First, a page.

“Disaster Strikes. Almost before the dust settles, the dog and handler teams are there, searching for victims alive and dead. With a sense of smell far more powerful than man’s and an ability to probe nooks and crannies that humans cannot penetrate, these dogs save lives and bring comfort to the families whose friends and relatives succumbed in the tragedy.” Canis Major.com
On September 11, 2001, the World Trade Center Twin Towers were attacked and fell.
On September 14th, a group of volunteers, staff, and officers from The Salvation Army in upstate NY went to provide support to the first responders at Ground Zero. My husband and I were among them.
By the 15th, we were working at an aide station set up on a dust-covered girder that had fallen from the South Tower (WTC2) providing food, water, and a listening ear when weary firefighters came down from “the pile” where, assisted by rescue dog teams, they dug with shovels and carried debris in buckets, urgently searching to find survivors.
I was reminded of this by two recent events…and the first led to the title and thought behind this post.
Over the last few years, my husband has had a number of health issues which may have been caused by our exposure to the dust and toxic air at Ground Zero. Last week brought a trip to the ER and a hospital admission.
One of Doug’s doctors expressed admiration for our service in New York. In trying to compliment our work there, he told us that in the movie, American Sniper, when Kyle was still a young boy, his father tells him that there are three kinds of people: wolves, sheep, and sheepdogs. The doctor then thanked us for being sheepdogs.
When I heard this, I thought it was a great compliment. I think of sheepdogs the way good shepherds are described in the Bible: as those who care for the sheep, who guide and protect them, and if they are lost go and find them. Those are the pictures in my mind, though I know sheepdogs will also fight wolves and other predators to protect their flock.
Then, I looked up the quote. As used in the movie, I learned the sheepdog reference was intended to indicate those willing to use violence to protect people. That is certainly true of our police and military, but not a real fit for Doug and me.
As I thought on it more, I realized that it did fit the NYPD and PAPD who served and died on 911, as well as passengers on United Flight 93 who attacked the hijackers, and the military who went on to fight in Iraq and Afghanistan. They are those kind of sheepdogs in the truest and most noble way.
Doug and I, like the firefighters of FDNY, are more search and rescue dogs. We go after the sheep. We lead them to safety even if we risk our own lives. At our best, that is what firefighters, ministers, and social workers do.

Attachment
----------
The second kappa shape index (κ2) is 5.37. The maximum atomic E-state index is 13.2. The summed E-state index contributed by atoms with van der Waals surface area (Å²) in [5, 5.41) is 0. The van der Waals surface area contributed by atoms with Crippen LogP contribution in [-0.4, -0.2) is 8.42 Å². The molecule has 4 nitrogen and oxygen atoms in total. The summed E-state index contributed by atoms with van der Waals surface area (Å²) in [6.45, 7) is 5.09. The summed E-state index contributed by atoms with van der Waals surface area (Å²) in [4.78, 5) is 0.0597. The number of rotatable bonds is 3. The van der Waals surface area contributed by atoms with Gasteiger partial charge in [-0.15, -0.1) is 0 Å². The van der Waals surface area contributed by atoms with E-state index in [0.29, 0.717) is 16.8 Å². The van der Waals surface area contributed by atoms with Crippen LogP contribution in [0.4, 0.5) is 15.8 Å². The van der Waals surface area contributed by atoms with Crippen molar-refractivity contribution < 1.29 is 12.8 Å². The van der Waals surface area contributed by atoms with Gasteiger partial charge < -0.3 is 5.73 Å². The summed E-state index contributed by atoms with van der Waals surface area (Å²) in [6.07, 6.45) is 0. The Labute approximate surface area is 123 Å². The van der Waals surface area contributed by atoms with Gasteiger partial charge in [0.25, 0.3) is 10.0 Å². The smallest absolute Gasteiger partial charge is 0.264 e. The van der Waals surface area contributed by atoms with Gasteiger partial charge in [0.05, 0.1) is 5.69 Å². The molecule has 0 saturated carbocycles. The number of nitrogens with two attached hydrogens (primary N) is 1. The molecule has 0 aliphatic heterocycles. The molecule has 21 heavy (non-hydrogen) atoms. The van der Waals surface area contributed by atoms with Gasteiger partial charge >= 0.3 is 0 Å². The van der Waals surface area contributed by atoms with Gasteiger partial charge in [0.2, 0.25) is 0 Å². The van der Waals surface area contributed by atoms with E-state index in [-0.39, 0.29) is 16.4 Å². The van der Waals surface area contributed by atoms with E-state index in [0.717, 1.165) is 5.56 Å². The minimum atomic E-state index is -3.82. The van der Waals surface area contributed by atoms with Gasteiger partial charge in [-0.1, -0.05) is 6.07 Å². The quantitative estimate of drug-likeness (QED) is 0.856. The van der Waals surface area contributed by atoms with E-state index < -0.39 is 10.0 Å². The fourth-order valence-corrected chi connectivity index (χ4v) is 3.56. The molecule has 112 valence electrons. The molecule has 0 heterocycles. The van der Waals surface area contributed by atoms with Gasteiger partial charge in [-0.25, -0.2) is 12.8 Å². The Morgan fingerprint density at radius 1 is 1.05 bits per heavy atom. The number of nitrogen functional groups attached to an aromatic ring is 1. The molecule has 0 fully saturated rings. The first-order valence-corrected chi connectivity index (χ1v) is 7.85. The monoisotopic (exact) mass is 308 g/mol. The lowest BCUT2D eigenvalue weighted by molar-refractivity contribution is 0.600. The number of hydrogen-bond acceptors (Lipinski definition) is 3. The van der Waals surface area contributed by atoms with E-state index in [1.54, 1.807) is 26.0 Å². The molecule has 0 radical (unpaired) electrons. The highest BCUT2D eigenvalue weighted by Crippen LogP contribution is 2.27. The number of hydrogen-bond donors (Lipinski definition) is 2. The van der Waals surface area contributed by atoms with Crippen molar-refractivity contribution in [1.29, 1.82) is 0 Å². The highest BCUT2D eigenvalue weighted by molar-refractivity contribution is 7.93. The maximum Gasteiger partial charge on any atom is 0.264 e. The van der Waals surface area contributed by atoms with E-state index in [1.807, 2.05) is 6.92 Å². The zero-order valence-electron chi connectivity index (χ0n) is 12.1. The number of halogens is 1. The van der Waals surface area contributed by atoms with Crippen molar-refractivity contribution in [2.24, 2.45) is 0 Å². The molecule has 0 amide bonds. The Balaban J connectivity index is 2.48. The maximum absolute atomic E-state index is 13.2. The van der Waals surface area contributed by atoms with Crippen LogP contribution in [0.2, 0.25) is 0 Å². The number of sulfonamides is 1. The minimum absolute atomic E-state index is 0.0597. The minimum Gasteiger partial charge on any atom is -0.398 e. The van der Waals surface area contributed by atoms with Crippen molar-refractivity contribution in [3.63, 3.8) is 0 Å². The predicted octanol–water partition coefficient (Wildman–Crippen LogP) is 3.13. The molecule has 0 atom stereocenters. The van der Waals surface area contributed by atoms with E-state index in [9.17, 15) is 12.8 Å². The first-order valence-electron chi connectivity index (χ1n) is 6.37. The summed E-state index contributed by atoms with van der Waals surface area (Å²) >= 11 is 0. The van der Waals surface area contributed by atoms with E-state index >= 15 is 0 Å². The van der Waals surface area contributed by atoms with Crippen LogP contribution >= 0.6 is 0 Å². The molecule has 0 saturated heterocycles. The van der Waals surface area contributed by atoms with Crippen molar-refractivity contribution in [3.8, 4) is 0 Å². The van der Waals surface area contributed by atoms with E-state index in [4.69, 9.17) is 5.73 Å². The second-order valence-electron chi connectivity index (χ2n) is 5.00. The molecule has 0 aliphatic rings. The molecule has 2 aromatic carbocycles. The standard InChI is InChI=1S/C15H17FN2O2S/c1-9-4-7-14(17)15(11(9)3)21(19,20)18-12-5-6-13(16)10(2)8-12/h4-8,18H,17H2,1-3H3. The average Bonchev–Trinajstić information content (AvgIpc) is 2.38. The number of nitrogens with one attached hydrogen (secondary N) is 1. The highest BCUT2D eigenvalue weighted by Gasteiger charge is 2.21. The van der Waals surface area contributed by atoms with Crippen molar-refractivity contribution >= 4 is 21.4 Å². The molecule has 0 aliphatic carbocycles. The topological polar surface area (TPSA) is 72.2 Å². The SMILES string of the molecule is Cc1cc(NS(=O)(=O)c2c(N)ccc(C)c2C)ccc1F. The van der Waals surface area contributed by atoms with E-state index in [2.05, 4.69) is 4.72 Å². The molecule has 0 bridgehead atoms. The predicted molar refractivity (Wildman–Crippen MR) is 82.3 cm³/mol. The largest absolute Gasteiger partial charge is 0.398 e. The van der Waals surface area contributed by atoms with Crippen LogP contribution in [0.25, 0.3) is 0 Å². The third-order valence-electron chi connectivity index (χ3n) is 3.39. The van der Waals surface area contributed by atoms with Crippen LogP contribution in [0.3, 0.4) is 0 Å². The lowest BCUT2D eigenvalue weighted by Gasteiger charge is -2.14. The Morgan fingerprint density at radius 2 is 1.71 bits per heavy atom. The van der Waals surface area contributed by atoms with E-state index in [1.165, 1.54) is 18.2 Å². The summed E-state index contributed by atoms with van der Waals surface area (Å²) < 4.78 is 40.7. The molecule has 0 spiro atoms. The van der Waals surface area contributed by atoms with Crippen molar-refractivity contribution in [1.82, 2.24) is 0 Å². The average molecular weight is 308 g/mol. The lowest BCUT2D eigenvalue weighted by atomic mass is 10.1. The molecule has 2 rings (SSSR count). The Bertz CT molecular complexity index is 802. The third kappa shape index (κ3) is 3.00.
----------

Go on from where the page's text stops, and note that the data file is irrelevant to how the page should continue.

It reminded me that in those early post-disaster days, when I told firefighters how much I admired their brotherhood, their commitment to each other and their work, they told me that I was their adopted sister. It felt true. They did feel like family, an extended pack of search and rescue dogs, committed to the same kind of work.
The other event that really brought this metaphor home to me was a trip to the 911 Memorial. Right after Doug was discharged from the hospital, Gretchen and I went to New York City. (I went to have a medical consult there, last Thursday, again a possible residual from my time at Ground Zero.)
The next day, we went to the 911 Museum. Our visit was profoundly moving to me, and I will post more on that later. Being able to see all they have preserved, from a damaged fire truck, to a fallen firefighter’s helmet encased in a glass box, to the remaining support beams that upheld the North Tower (WTC1) was both emotional and healing. Walking the ground there with my daughter and showing her where I was during my time there meant the world to me.
Firefighters, clergyman, police, FBI, iron workers, social workers, volunteers, and the military were everywhere working at Ground Zero. Noble dogs…ready to lay down their lives for the sheep. It is the greatest honor of my life to be among them…it was a gift to share that experience with Doug and all who served.
A link to a post about my experience: 911: In the Ashes of My Brothers
Dom and I went to the 911 exhibit this summer. It is one of the most profoundly moving experiences I have ever had. I can’t imagine how much more it must have meant to you having been a volunteer during that terrible time. I think at different times in our lives the Creator calls upon us to fill many different roles but there is always that one default role that we feel most comfortable in – it is obvious from your writing that you role is caregiver and supporter of souls.
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Thank you so much, Bernadette! I cannot imagine a higher compliment. What you describe as roles is what I mean by a “Call” or a leading, a pulling from God and pretty consistently God has led me in a direction to support others…always with his help, his strength and inspiration. 9 11 was one of those times. Doug and I knew from the smoke, the heavy ominous grey dust, and the terrible smell that 911 might not be good for our health…but we knew that God wanted us there. So the rest, at this point, is also in his hands.